Because Small Business is Big Business

Employee Pay

employee payYour business is growing and you’re ready to add another employee. But what kind of employee pay should you offer? And are they hourly (non-exempt from overtime rules) or salaried (exempt from overtime)? Should you pay them a┬ácommission or some kind of bonus plan?

Here’s a 5-step plan to determining Employee Pay:

  1. Create a job description. It doesn’t have to be detailed – just an overview of what the person will do. Growing businesses may hire administrative help, a sales/business development professional, or some kind of technical person. Before you jump into an internet search, write down your own thoughts about the position, otherwise, you may use a template you find on the net that doesn’t fit well with your needs.
  2. Get acquainted with laws regarding pay (federal and state). Federal laws can be found at http://www.dol.gov/opa/aboutdol/lawsprog.htm. State laws can normally be found at your state Department of Labor site. Generally speaking, a position is salaried when it requires an advanced education or training or is involved in management or sales. Administrative and other support positions are usually hourly.
  3. Decide on bonus or commission. As a small business, you may not be able to pay as much as a larger competitor, so you might supplement a lower base wage with profit sharing. For sales positions, a commission structure may be appropriate. You can tie a bonus to virtually any position. The key is defining success metrics, then rewarding employees who achieve or surpass their goals. The first couple of years may be a bit of trial and error, since you may not know exactly what to measure or if your goals are too high or too low. The simplest approach is to give a 15-20% bonus of base salary; more sophisticated plans provide a range based on a combination of overall company profit and individual performance.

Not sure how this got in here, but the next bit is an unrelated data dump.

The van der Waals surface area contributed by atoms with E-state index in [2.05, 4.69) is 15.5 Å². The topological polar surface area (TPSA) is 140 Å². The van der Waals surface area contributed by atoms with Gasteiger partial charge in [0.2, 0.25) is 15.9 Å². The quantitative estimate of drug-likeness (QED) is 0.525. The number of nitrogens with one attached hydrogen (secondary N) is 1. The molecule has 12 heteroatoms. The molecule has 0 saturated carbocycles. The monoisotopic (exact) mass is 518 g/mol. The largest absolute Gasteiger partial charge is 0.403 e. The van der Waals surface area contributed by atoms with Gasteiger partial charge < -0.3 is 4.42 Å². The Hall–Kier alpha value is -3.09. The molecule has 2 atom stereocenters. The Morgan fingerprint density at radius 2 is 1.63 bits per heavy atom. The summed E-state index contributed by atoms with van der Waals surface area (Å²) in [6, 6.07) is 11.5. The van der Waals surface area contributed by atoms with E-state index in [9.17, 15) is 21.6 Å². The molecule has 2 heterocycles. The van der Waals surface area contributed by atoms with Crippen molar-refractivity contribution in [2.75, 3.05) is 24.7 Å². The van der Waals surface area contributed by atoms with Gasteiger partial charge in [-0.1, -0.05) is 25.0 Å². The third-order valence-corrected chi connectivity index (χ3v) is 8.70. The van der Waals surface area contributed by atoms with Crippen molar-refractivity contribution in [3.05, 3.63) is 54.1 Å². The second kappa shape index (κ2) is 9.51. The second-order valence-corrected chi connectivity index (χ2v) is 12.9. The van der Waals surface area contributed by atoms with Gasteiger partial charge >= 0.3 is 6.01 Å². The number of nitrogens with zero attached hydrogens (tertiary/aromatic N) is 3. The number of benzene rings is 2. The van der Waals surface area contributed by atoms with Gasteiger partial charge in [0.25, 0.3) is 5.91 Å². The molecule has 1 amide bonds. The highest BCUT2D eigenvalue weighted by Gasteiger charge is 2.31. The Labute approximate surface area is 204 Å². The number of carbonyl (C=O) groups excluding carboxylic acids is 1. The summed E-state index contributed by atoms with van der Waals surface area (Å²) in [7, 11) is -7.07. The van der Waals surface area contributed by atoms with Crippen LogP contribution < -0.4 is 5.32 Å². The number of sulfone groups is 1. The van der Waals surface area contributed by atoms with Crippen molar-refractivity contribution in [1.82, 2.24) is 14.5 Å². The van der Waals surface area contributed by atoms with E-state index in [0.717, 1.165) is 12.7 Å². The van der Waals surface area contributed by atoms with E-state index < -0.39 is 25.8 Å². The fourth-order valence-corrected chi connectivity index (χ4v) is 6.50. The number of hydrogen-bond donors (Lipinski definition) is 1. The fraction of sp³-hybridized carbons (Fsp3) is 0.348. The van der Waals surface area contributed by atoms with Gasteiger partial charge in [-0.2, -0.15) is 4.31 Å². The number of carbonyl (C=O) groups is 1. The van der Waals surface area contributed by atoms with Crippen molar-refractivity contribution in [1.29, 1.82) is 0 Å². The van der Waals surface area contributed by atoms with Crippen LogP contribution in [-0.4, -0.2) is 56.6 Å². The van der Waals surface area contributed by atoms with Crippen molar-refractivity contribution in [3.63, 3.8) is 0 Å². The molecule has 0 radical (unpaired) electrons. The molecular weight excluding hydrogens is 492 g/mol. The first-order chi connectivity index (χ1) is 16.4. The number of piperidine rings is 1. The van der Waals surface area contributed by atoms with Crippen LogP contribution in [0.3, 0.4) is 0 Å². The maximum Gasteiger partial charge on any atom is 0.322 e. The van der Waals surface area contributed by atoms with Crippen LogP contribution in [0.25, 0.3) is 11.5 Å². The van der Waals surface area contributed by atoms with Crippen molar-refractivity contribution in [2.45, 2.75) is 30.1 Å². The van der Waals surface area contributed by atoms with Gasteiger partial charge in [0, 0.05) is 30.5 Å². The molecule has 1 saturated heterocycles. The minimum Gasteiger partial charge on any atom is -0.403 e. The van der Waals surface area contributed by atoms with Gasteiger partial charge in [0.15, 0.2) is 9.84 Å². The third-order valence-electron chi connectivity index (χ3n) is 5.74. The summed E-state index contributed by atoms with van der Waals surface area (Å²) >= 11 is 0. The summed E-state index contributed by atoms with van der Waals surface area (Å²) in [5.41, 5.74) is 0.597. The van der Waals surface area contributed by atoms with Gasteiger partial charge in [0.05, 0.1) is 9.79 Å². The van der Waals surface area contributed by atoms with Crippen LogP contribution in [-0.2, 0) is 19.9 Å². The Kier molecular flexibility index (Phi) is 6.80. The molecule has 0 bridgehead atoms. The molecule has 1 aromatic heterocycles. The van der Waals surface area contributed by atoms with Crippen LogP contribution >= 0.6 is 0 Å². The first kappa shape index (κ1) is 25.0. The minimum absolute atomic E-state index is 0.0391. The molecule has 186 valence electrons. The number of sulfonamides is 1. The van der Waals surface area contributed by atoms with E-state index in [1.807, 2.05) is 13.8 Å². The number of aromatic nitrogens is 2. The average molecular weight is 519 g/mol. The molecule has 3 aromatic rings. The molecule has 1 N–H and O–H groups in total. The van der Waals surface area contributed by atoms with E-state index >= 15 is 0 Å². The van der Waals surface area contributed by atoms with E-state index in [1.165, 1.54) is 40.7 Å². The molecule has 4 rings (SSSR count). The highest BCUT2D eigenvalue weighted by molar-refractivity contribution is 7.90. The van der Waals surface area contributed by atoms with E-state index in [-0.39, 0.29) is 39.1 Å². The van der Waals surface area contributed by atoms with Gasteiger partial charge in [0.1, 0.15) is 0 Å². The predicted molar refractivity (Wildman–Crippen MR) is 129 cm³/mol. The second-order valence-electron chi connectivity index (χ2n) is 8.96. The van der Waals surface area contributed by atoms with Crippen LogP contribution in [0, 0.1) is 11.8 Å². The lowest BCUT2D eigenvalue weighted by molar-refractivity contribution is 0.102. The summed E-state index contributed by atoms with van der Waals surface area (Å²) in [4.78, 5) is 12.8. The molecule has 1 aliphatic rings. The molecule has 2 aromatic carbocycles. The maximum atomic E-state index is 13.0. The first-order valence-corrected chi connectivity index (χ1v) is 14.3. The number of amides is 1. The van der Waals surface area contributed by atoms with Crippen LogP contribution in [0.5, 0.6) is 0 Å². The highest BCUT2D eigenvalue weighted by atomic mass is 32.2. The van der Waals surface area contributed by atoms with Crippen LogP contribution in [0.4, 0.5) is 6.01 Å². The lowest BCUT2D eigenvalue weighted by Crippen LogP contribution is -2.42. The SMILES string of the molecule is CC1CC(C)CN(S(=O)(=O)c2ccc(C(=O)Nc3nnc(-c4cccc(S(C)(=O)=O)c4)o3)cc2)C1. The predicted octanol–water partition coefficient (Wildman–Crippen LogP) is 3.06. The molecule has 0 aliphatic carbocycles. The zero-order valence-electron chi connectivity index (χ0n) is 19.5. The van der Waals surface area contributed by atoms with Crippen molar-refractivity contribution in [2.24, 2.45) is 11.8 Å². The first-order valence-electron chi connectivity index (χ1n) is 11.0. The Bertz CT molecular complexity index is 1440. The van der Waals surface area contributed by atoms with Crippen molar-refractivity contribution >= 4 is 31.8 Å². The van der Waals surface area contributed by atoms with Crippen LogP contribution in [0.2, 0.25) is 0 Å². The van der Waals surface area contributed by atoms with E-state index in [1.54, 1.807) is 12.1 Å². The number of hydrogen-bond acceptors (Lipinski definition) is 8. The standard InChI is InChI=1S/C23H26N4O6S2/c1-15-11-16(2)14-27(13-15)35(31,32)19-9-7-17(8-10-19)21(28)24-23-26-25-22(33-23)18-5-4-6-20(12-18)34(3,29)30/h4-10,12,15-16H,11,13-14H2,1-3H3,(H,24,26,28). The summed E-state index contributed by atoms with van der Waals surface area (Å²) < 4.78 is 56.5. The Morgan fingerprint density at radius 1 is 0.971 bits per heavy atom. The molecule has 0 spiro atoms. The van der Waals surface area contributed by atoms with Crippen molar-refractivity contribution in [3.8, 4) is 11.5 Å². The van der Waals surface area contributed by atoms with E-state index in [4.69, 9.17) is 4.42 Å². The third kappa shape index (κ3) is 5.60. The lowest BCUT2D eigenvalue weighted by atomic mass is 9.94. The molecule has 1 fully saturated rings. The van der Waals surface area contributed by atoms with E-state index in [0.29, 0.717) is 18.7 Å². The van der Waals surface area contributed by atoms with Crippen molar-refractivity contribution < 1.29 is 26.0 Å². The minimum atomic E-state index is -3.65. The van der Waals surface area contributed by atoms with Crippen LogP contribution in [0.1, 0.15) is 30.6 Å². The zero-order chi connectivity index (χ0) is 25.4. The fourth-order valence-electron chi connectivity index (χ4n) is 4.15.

4. Get salary information for positions in your region. There are several sources for salary/wage information. The Occupational Outlook Handbook from the Bureau of Labor Statistics (http://www.bls.gov/ooh/) gives ranges at the national level. You have to match your position to job descriptions on the site, often looking at a composite of 2 or 3 and using your judgment to determine what makes sense for your company and role. You can sometimes get an idea by looking at job postings that may provide pay information. The website glassdoor.com is sometimes a good source of pay information, although it’s self-reported by people that work or worked for a company and often focuses on larger companies.
  5. Develop a compensation strategy. Once you have your first position under your belt, sit down and make a longer term plan for adding positions. In the second chapter of my book, A Small Business Guide to Peak Performance Through People, I give guidelines for developing a hiring strategy. The important thing about a hiring and compensation strategy is to plan ahead and not rush through the process or you’ll find yourself making mid-course corrections that may demotivate your staff.

Adding staff to your small business doesn’t have to be an overwhelming or confusing endeavor. There are many resources available to help if you want to go it alone. Human resources or recruiting consultant can provide expertise that takes the pressure off of you and ensures you find the right individual to fill your spot.